Earlier this year, a study from researchers Scott Cunningham and Manisha Shah showed that in 2004-2009, Rhode Island experienced a steep decline in cases of rape and gonorrhea. The authors attribute this to the fact that prostitution was decriminalized in Rhode Island during this time period. The study was widely reported, with outlets from The Washington Post to Vox chirping about the unintended but happy effects of that time "Rhode Island accidentally legalized prostitution."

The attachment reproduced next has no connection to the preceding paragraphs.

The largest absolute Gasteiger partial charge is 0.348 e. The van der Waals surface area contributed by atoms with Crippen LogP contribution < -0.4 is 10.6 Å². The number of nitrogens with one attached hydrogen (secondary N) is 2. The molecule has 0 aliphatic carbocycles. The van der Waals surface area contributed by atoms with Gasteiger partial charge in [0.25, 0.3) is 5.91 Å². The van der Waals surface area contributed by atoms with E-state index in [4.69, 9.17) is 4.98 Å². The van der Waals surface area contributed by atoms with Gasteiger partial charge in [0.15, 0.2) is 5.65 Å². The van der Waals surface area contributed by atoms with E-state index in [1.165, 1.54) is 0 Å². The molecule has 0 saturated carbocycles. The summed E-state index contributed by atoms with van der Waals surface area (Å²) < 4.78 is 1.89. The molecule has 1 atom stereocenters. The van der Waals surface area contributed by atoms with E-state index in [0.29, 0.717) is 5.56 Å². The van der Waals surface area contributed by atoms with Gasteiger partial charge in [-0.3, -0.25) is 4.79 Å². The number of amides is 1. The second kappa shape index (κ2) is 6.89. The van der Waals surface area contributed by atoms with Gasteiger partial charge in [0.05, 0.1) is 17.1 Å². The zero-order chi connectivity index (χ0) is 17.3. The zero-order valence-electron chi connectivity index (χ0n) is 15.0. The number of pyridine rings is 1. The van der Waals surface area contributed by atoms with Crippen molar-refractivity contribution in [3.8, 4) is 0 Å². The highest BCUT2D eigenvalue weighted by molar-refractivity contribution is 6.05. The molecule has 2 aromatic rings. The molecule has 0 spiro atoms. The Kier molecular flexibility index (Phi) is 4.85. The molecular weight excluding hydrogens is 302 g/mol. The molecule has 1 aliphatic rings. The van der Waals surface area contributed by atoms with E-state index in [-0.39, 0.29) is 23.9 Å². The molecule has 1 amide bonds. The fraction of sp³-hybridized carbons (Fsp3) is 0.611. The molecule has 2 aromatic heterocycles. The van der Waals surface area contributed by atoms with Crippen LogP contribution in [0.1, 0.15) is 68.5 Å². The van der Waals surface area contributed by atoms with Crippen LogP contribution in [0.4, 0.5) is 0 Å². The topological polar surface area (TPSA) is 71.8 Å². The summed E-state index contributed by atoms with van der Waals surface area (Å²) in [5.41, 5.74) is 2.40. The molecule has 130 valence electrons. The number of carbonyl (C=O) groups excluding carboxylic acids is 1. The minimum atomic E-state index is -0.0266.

But there's a problem with these statements, notes Maggie McNeill: the "accidental" decriminalization was nothing of the kind. In July 1976, the first sex-worker rights organization, COYOTE, filed a lawsuit challenging the Rhode Island law which criminalized the sale or purchase of sex by consenting adults. In May 1980, the state legislature settled the case by amending the law so as to render the issues raised in the lawsuit moot. There was nothing remotely accidental about this process, McNeill points out . And there's no reason to think that the arbitrary time period researchers studied should be significant to anyone who was actually buying or selling sex throughout the 23 years prior.